A panel discussion at Software 2005 debated whether cheap laptop computers or some other type of device is best suited to help Third World children.
Efforts to get information technology into the hands of people in Third World nations are a huge cultural imperative and a significant business opportunity. But what form those efforts should take is a matter of debate, if a keynote panel discussion Wednesday at Sand Hill Group's Software 2005 conference in Santa Clara, Calif., is any indication.
Much of the discussion, which provided a welcome respite from all the talk of business processes and product strategy, revolved around two initiatives designed to propagate laptops throughout the Third World. Nicholas Negroponte, the noted MIT professor and chairman of MIT's Media Laboratory, was on hand to share details of a project he's spearheading that's designed to put laptops in the hands of elementary-school students by driving the cost of a barebones machine down to less than $100. Meanwhile, Advanced Micro Devices Inc., a partner in Negroponte's project, is promoting its $185 personal Internet communicator as a key device in the company's campaign to ensure that half of the world's population has access to the Internet by 2015.
Both efforts are somewhat out of touch, said Teresa Peters, executive director of Bridges.org, a nonprofit group that's taking a close look at what technologies are the best match for people in developing nations. Peters maintained that even at $100, laptops are too complex and cumbersome to be effective for Third World children. She also stressed that the U.S.-centric nature of Internet content is a barrier to adoption that needs to be addressed. "My recipe for success is it has to be small, cheap, simple, and local."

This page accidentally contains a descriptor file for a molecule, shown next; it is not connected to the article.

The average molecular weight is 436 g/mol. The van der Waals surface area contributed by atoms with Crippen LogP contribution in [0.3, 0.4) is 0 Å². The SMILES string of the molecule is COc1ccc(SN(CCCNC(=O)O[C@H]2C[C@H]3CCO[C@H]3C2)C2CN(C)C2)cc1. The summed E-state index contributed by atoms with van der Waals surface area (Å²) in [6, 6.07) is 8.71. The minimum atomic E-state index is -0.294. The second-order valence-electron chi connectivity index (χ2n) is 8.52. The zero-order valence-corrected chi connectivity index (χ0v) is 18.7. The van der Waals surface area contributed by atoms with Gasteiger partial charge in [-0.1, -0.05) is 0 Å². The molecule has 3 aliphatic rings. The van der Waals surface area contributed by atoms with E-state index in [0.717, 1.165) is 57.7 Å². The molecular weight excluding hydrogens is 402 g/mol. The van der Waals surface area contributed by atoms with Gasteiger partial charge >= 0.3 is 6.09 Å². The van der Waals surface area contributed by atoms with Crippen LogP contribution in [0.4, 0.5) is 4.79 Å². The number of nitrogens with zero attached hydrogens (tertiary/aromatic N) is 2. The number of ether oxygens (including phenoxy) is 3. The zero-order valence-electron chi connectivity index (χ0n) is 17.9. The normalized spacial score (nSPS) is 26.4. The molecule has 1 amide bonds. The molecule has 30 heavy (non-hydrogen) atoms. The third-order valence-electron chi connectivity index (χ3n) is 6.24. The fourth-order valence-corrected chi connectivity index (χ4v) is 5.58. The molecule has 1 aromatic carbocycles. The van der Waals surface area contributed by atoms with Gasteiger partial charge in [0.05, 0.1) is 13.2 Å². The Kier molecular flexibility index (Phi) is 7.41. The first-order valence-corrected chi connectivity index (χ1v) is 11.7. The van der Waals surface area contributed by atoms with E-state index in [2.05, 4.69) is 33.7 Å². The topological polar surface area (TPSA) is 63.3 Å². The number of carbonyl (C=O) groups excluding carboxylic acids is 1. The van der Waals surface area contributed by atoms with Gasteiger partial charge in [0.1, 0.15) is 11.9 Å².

Negroponte disagreed on two counts: He's convinced that laptops are preferable for educational efforts because smaller devices don't provide the viewing experience needed to draw children in. And he believes the fearless relationship children tend to have with technology makes it unnecessary to provide culturally contextual content out of the gate. "When you've invented the printing press, you don't need to write all the books," Negroponte said. "It is enough to just give a child connectivity and a computer. That gets them 70% of the way there."
Negroponte acknowledged that there are flaws in the methods of the MIT program, known as $100 Laptop Corp., but that it's important to start somewhere. Still, one conference attendee questioned that premise, stepping up to a microphone to offer the panelists a provocative thought. "This sounds like the technological colonization of the Third World," the attendee said. "I'm concerned that we're just pushing technology without having a viable objective."
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